It’s a familiar story around our office; the client has already purchased a vessel and now finds themselves in need of a survey. Occasionally, the client did not know the trade of marine surveying existed; more often they decided to save the expense of the marine survey when buying the vessel. Most often the boat fits on a trailer and will be stored in the driveway. The surprise comes when they decide to insure the vessel (or get a loan or a slip).
Many insurance carriers require a marine survey before binding the coverage. Underwriting criteria differs, but can include length, age or value of the vessel. Whatever their criteria, insurance underwriting often dictates the need for a marine survey. That is when we get the call.
Client, “My name is Mark H., and my insurance company needs me to get a marine survey on my vessel. I bought the vessel about two months ago and have been fixing it up; it’s in great shape”.
Surveyor, “O.K. Mark, we have just the product for you, a slightly less extensive inspection and shorter report, designed for owners seeking insurance. Price is slightly less than the survey we offer buyers, on your 25’ vessel that will save you $100.00”.
“Great, let’s schedule the survey for tomorrow morning so I can have my insurance in place for this weekend” Mark replies.
Everything is smooth so far and then I arrive at the vessel. Within moments I notice a group of unusual stress cracks on the starboard forward chine. After a brief introduction I begin the survey and point out the unusual stress cracks. Mark explains “I bought the vessel from a friend and went fishing on it several times, I am sure it is in good condition”.
Thirty minutes later I feel like the doctor bringing bad news to the patient’s family, in the waiting room. “Well Mark, I have some bad news. I found the cause of the stress cracks on the chine, the wood coring for the stringers is deteriorated”.
“That sounds bad, is it repairable?” Mark asked.
“It’s repairable, but it is going to require some time and effort or money; and you won’t be going fishing this weekend”.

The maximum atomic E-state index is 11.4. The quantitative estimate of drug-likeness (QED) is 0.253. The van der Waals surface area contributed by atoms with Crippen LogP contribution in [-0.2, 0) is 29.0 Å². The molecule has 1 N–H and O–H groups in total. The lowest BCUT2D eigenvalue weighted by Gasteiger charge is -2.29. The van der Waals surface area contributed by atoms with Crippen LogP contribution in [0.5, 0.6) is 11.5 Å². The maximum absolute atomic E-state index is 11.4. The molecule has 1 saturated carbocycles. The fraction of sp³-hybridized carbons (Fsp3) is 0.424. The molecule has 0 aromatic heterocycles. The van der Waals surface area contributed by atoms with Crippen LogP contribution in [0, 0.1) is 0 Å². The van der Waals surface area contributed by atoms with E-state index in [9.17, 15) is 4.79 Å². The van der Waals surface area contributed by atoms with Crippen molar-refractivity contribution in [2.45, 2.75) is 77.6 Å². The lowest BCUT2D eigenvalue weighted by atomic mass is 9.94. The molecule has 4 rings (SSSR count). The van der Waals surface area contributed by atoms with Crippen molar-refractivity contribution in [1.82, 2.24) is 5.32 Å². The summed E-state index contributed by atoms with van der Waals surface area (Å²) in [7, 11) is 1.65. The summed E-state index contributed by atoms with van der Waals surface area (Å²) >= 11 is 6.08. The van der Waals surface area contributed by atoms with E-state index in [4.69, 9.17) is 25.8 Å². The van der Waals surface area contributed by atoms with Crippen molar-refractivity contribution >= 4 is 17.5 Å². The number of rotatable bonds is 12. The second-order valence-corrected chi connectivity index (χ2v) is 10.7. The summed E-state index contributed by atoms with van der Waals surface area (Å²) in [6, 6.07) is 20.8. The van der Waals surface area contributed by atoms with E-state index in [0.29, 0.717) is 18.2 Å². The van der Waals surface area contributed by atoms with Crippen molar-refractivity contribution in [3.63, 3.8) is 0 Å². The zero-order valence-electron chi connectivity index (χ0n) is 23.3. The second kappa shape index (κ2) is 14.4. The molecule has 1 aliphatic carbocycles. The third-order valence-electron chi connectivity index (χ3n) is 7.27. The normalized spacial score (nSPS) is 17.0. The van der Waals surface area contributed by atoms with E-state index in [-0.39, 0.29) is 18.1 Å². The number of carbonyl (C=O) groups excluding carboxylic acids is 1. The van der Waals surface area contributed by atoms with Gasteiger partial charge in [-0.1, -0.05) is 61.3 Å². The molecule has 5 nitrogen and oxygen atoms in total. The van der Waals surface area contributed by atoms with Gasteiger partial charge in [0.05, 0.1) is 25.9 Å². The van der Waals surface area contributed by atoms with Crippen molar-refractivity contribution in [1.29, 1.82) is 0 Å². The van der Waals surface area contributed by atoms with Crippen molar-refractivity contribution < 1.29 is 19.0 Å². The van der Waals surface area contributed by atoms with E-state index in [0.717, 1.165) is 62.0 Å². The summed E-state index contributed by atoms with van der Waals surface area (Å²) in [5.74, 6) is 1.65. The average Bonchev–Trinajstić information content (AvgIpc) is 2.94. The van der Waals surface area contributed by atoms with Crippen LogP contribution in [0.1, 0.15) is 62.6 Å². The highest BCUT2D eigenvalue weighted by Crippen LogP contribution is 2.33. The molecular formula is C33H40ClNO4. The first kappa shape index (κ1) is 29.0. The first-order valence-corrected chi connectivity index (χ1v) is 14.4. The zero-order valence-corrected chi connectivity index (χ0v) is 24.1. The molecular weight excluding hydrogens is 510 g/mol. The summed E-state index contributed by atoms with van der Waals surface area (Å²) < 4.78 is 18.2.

This is a true story and though perhaps more drastic than the average findings, it is illustrative of a typical situation. Mark saved about $100.00 on the cost of the survey our company would have performed for him by being an owner versus a buyer. He chose to effect the repairs himself, the cost of material alone was significantly more than his savings, in fact the materials cost was equal to the cost of a pre-purchase survey. Mark’s labor cost was 16 hours, spread over three weekends. In Mark’s case that was equivalent to four rounds of golf, eight surf sessions or twelve long bike rides with the wife and children.
Many boat owners are not as fortunate as Mark, and don’t possess the skills to repair deteriorated stringers or other significant problems and must hire professionals at labor rates often approaching $100.00 per hour.
Mark just purchased a new boat; he hired us to inspect it before he wrote the check. He said “this is the best insurance I can buy!”
Marine surveyors provide benefits to boat buyers, not just buyers of large yachts. Surveys are often required for insurance and finance and lately by many marinas. Mark’s case illustrates a common misconception that a survey isn’t necessary. Check with your insurance company, lender or marina to see if you will need a marine survey, even if you don’t want one. Carefully consider the benefits of a survey against the expense, before you buy the boat and then choose your surveyor wisely.
This article was edited on March 1, 2015.